LONDON – Theresa May has set a date for her final Brexit showdown, promising to bring her deal back to Parliament at the start of June. Talks with the opposition Labour Party haven’t yielded an agreement, but she is hoping members of Parliament, stung by voter revolts, will back her in order to end a process that is tearing both main parties apart.
“It’s time for Parliament to make a decision,” Brexit Secretary Steve Barclay told the BBC. “The country needs to move forward. Business needs to have certainty.”
In reality, May has run out of options. She opened talks with Labour seven weeks ago, arguing that nothing else had worked. Her Conservative Party was furious. But the talks didn’t deliver a breakthrough, and it was never clear that they could deliver a majority.
The next stage of May’s plan, as it was announced in April, was moving to a series of indicative votes if the talks failed. That appears to have been shelved.
Instead, in the week of June 3, while U.S. President Donald Trump is in the U.K., she will put before Parliament the Withdrawal Agreement Bill (WAB), which would write her deal into law. The government said this is “imperative” if the bill is to pass before Parliament goes on vacation in July.
The WAB has been repeatedly postponed since last year as May has tried to find a majority in Parliament for her deal. She has failed three times to get the House of Commons to support it. Some Conservatives, and her allies in Northern Ireland’s Democratic Unionist Party, oppose it because of the “Irish backstop” section dealing with Northern Ireland’s border.
If the bill is defeated, May can’t bring it back again without ending this parliamentary session and starting a new one. This would require a review of her party’s agreement with the Democratic Unionist Party, under which the DUP backs the Conservatives on confidence and budget votes. It would also raise the prospect of defeat on votes on the government’s legislative program.
In reality, it would almost certainly mean a new prime minister. Even May, who has survived so many bruising defeats, would struggle to argue she should stay on as Conservative leader if her deal is voted down.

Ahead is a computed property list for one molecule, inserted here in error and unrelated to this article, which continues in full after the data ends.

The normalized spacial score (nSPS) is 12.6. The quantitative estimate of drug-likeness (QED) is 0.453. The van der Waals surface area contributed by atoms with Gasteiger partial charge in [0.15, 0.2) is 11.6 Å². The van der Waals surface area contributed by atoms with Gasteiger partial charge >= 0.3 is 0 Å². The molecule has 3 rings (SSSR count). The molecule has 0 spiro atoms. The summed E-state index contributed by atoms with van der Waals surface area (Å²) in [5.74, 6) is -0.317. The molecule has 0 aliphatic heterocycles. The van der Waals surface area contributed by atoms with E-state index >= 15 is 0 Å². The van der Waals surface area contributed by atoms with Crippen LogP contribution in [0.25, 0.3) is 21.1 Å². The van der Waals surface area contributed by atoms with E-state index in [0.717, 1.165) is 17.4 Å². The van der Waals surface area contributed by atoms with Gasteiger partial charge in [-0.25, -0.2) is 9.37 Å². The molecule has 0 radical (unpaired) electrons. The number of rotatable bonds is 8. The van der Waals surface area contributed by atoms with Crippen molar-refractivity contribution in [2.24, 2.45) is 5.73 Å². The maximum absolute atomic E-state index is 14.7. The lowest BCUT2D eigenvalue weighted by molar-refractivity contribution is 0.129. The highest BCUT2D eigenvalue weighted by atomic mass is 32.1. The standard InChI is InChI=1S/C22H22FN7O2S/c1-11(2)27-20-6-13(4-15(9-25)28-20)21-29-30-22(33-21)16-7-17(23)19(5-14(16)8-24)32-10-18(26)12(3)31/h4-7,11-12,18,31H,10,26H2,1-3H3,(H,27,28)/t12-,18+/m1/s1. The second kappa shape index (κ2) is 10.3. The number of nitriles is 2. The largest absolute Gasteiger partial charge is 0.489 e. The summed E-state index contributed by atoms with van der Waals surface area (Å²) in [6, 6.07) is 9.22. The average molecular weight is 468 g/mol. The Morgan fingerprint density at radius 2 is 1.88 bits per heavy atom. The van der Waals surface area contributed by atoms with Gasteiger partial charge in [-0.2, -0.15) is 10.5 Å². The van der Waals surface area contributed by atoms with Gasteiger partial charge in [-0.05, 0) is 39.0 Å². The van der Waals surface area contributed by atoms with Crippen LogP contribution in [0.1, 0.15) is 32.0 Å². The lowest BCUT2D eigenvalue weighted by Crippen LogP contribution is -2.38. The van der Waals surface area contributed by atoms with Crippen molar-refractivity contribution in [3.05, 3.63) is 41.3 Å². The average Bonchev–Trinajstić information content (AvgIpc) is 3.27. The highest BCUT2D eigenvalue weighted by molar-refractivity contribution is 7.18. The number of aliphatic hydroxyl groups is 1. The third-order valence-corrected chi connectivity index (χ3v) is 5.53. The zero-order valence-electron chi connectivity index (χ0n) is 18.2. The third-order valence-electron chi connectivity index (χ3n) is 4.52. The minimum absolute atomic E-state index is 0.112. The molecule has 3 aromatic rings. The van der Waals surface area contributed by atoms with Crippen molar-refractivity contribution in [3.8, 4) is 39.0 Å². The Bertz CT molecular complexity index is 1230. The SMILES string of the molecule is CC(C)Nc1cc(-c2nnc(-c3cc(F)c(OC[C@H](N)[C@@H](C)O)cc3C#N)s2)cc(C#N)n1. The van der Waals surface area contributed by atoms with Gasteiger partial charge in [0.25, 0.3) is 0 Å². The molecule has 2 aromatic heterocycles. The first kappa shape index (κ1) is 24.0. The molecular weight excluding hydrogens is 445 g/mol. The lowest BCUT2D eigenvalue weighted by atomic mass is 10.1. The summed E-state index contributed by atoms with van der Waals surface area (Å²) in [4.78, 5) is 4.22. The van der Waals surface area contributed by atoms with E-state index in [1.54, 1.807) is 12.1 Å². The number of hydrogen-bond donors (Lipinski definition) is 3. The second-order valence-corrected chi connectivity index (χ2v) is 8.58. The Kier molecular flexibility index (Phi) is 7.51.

May set out her plan to Labour leader Jeremy Corbyn in an hourlong meeting in Parliament on Tuesday evening. He told her that Labour wouldn’t back the bill without a formal agreement, according to a person familiar with their discussions.
According to a Labour statement, Corbyn “raised doubts over the credibility of government commitments, following statements by Conservative MPs and Cabinet ministers seeking to replace the prime minister.” The government promised to bring back more proposals Wednesday, Labour said.
It is very hard to see how the bill will pass without Labour support. The last time May asked Parliament to approve her deal, on March 29, it rejected it by 344 votes to 286. On that occasion, even though key Brexit supporters, including Boris Johnson and Jacob Rees-Mogg, gave in and voted with the prime minister, 34 other Conservatives still voted against. It was this intransigence that led her to begin talks with Labour.
‘Default legal position’
May’s only hope is that the results of next week’s European elections are so bad that Conservative and Labour MPs decide they need to get Brexit done. Foreign Secretary Jeremy Hunt on Tuesday expressed the hope that the likely victory of Nigel Farage’s Brexit Party, which wants to leave the EU without a deal, would shock his colleagues into line. But because many of them want the same thing as Farage, it is actually likelier to harden their resolve.
The Democratic Unionist Party, whose 10 MPs prop up May’s minority government, made clear that it wasn’t shifting position. “What has changed?” asked its Westminster leader, Nigel Dodds. “Unless she can demonstrate something new that addresses the problem of the backstop, then it is highly likely her deal will go down to defeat once again.”
Labour MPs might also see reason to move. Brexit is tearing them apart, too, and they failed to benefit from the Conservatives’ woes during the recent local elections, instead losing seats.
There were faint signs of hope for May on Tuesday evening. Labour’s Lucy Powell sent a tweet that suggested she wanted Labour to back a deal: “The most likely outcome without the cross party consensus is ‘no deal.’ That’s the default legal position for October and is a dead cert with a new Tory PM.”
But for many Labour MPs, the defeat of May’s deal, and her removal and a replacement with a leader who has little more chance of getting anything through Parliament, is a necessary step toward the fresh referendum that they want in order to reverse Brexit. And for Corbyn, it is a step toward a general election that could see him running the country.
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